If you have not considered electric floor heating under your bathroom tile, do it! It is the most fabulous thing in the witner!
    If you are getting new washer/dryer, (just saying) I do not like the front door opening on the washer, unless you get the stands. At the time I thought the extra $500 was stupid for just a stand…I was wrong.
    You have to pay attention to the details of lighting, doors, windows, knobs, plumbing fixtures, molding, tile (that you will like forever)

    • Kate Alexander says

      PS I know you don’t have the snow that stays on your roof all winter long, so that ice dams won’t be a problem for you. A roof that slopes down to a garage entrance (I notice you do not) or entry door (looks like it might) poses a winter problem when it drips and then freezes causing an ice rink. Make sure that the rain gutters go where you won’t have puddles or frozen puddles. Since you have lots of leaves back there, you can get good gutters with some kind of screen so that they don’t get clogged up with leaves, which one has to clean out every year. (not a CO mountain town problem). I just get horrific ice dams.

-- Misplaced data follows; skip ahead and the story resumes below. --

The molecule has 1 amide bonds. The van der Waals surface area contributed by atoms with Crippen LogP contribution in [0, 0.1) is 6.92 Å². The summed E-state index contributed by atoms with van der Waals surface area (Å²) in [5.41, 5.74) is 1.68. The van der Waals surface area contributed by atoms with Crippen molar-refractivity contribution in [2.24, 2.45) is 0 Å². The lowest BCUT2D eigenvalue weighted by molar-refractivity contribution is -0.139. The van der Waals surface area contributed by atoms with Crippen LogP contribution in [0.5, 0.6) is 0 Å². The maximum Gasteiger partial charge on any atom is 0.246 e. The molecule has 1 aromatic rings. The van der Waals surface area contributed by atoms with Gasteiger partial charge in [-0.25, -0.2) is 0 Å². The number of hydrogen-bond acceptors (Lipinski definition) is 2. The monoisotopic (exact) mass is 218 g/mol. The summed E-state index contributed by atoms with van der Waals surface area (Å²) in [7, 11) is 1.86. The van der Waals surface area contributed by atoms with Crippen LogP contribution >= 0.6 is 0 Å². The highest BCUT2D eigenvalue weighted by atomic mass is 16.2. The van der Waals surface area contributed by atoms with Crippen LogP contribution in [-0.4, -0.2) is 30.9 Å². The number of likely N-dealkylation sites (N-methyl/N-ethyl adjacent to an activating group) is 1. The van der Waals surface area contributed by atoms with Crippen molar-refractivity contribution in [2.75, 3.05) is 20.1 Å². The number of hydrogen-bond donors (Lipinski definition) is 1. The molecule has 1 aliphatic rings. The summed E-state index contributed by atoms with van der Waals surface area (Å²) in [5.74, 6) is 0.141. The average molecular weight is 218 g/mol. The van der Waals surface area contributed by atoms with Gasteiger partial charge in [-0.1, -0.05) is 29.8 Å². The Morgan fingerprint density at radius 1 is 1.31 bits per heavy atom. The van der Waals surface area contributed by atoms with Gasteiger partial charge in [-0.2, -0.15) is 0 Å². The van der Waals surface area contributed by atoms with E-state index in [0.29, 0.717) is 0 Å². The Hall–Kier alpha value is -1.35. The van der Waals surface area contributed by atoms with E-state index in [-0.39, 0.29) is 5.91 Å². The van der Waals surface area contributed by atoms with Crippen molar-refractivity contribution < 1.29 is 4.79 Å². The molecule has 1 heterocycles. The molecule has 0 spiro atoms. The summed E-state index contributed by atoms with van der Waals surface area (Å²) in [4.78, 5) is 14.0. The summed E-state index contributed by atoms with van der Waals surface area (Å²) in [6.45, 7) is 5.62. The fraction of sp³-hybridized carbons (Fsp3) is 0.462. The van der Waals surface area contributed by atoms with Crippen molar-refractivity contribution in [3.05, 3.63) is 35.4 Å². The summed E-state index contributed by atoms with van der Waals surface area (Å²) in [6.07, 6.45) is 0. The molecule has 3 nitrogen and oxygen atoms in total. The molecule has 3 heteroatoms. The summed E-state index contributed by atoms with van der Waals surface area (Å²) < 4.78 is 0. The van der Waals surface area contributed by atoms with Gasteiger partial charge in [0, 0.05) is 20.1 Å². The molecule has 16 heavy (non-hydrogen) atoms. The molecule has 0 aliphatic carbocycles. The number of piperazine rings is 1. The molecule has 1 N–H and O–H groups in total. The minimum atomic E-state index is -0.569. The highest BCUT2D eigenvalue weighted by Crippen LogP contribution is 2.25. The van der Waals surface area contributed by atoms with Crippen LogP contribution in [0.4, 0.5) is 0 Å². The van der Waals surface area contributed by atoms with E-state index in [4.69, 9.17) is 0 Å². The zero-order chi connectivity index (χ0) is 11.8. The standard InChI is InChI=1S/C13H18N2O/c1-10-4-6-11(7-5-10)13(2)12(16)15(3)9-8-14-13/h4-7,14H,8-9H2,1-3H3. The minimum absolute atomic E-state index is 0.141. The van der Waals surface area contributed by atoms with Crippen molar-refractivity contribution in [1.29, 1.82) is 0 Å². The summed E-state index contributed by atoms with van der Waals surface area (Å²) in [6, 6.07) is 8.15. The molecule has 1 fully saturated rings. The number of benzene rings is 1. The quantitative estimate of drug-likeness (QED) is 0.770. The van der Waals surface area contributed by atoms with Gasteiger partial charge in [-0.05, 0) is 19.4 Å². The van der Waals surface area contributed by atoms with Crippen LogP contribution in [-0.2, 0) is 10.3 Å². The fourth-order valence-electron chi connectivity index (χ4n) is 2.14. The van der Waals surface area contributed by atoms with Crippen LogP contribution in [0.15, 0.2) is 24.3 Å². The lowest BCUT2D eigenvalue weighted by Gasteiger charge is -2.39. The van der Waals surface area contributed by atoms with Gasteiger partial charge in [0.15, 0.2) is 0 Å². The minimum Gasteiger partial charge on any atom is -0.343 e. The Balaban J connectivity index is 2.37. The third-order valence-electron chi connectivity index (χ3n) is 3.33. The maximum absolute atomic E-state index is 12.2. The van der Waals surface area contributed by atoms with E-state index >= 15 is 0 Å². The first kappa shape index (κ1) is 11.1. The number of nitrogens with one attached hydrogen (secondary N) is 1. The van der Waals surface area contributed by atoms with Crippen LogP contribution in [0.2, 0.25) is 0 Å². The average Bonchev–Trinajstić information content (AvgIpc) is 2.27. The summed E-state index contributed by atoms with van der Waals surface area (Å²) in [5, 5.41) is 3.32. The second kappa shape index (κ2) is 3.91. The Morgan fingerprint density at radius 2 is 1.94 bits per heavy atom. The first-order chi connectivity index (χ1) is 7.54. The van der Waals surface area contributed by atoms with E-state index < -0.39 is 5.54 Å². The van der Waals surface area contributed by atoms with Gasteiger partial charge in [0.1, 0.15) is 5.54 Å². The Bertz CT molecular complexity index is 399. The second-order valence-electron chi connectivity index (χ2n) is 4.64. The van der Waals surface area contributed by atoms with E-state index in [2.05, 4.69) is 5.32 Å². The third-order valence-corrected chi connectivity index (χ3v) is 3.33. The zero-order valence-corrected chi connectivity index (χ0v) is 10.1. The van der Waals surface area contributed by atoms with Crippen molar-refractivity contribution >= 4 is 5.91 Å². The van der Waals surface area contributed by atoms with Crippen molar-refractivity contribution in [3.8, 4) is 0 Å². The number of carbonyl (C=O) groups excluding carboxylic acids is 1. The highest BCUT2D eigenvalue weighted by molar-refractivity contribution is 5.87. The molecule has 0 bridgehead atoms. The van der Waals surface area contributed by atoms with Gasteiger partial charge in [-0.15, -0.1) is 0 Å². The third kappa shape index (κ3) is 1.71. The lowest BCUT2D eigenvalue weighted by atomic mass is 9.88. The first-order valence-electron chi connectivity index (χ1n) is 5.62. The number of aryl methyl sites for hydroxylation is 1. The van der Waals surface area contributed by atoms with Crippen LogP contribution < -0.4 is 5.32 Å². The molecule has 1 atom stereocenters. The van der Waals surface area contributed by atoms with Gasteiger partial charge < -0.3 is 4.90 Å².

• Charlotte says

      One day I have dreams of being the GC but it’s been nice not to have all the many details hanging over my head with this one. :) I’m sure he’s sick of me asking, but there are so many little things that are just ‘part of the plan’ that I have an opinion about so I’ve been pestering him! And ice damns were a huge problem a couple of years ago when we had so much snow and thawing. Ironically, we were replacing our roof and as a result, didn’t have gutters…. so we were one of the few houses unaffected by the ice damns. Now we are completely reliant on our roof rake! The things you learn when you buy a house!